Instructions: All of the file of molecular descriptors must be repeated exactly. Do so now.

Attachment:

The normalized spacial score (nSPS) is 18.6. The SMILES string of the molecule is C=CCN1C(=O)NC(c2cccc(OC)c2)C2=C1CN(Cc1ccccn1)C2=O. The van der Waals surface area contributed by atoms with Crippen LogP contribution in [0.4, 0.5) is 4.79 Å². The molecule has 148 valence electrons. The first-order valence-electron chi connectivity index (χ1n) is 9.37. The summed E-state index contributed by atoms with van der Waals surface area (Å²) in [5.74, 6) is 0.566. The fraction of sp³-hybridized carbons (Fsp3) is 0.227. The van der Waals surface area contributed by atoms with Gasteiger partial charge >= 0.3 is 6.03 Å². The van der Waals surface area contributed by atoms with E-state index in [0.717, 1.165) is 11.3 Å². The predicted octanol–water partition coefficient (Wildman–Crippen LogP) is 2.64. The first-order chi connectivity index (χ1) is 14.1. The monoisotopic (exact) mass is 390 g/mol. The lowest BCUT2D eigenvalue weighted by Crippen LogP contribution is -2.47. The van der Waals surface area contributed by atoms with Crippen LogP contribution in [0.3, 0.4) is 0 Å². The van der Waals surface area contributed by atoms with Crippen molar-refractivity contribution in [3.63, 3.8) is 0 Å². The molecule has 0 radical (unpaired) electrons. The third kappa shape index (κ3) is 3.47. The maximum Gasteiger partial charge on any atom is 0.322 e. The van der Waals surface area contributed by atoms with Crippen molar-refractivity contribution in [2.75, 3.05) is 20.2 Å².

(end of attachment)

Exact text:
The normalized spacial score (nSPS) is 18.6. The SMILES string of the molecule is C=CCN1C(=O)NC(c2cccc(OC)c2)C2=C1CN(Cc1ccccn1)C2=O. The van der Waals surface area contributed by atoms with Crippen LogP contribution in [0.4, 0.5) is 4.79 Å². The molecule has 148 valence electrons. The first-order valence-electron chi connectivity index (χ1n) is 9.37. The summed E-state index contributed by atoms with van der Waals surface area (Å²) in [5.74, 6) is 0.566. The fraction of sp³-hybridized carbons (Fsp3) is 0.227. The van der Waals surface area contributed by atoms with Gasteiger partial charge >= 0.3 is 6.03 Å². The van der Waals surface area contributed by atoms with E-state index in [0.717, 1.165) is 11.3 Å². The predicted octanol–water partition coefficient (Wildman–Crippen LogP) is 2.64. The first-order chi connectivity index (χ1) is 14.1. The monoisotopic (exact) mass is 390 g/mol. The lowest BCUT2D eigenvalue weighted by Crippen LogP contribution is -2.47. The van der Waals surface area contributed by atoms with Crippen LogP contribution in [0.3, 0.4) is 0 Å². The van der Waals surface area contributed by atoms with Crippen molar-refractivity contribution in [3.63, 3.8) is 0 Å². The molecule has 0 radical (unpaired) electrons. The third kappa shape index (κ3) is 3.47. The maximum Gasteiger partial charge on any atom is 0.322 e. The van der Waals surface area contributed by atoms with Crippen molar-refractivity contribution in [2.75, 3.05) is 20.2 Å².